Scratch beneath the surface a bit and you soon find out that pithy sound bites from the likes of Chancellor, Rishi Sunak – ‘the NHS will get whatever it needs’ – and Boris Johnson – ‘we’ll do what needs to be done’ – are not worth the paper they were not even written upon. Quite apart from the ineptly and incompetently slow response to the spread of the virus – with the whole month of February wasted – it’s not hard to see that ‘Nothing is but what is not’. First, the amount of businesses eligible and able to access the emergency funding has proved to be tiny – so jobs and livelihoods are on the line or already gone. Second, it’s up to employers to decide whether to furlough their workers and although 21% of workers in organisations continuing to trade have been furlough, large numbers have simply been made redundant. That’s on top of those who were not eligible to be furloughed and the many (but not all) self-employed workers. Third, the combined effects of the market and austerity rampaging through our public health care system for well over a decade have been brutally exposed by lack of testing facilities, personal protective equipment and the like. You’d think that either the recent SARS (severe acute respiratory syndrome) and MERS (Middle East respiratory syndrome) epidemics had never happened or that they had never given rise to any thoughts in the senior levels of government about making emergency preparations for any such further epidemics (or even pandemics). Indeed, the Tories ignored the scientific advice in case of an expected pandemic from the 2016 Exercise Cygnus emergency planning report (especially regarding medical stocks). So, it was an act of utter hypocrisy to stand on the steps of No 10 Downing Street clapping for carers while denying them the most basic of equipment to try to protect themselves and those they care for from the virus.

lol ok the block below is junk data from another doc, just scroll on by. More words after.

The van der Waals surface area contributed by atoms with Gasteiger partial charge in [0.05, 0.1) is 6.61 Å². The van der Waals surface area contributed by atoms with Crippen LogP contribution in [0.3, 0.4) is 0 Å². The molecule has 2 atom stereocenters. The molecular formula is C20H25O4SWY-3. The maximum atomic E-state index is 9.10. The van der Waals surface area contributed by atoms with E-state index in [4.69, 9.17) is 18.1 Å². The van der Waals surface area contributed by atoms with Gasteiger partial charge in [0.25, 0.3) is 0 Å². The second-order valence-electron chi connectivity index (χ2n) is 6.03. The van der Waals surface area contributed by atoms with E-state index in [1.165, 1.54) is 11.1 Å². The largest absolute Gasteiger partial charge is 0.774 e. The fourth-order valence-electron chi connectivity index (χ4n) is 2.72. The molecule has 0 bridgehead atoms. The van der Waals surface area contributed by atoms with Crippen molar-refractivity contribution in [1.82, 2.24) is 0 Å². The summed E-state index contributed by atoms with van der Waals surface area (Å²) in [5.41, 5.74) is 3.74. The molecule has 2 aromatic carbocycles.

In Scotland, our health service is fully devolved and financially autonomous. If we condemn the Westminster government for its tardiness in relation to testing and PPE, then is it not the case that the Scottish Government should also be held accountable? Did it allow the British government’s advisors to direct Scottish policy or did they use their own scientific experts? Whoever they used, we ended up in the same position as the health service in England – not enough testing and not enough PPE. The Scottish Government had the (devolved) powers to move in a different direction. It was the hapless Catherine Calderwood who told us that testing was a diversion. One wonders about the judgement of Scotland’s former Chief Medical Officer on this and other matters, but also that of Nicola Sturgeon in trying to keep her in her job. This apart, the Scottish Government has had a remarkably easy ride from the media and have faced little political opposition over its handling of the crisis. Partly that is because Nicola Sturgeon and Jean Freeman have come across competently at press conferences and in parliament. But perhaps it is time for more scrutiny of the mistakes that have been made as the lockdown and its consequences continue.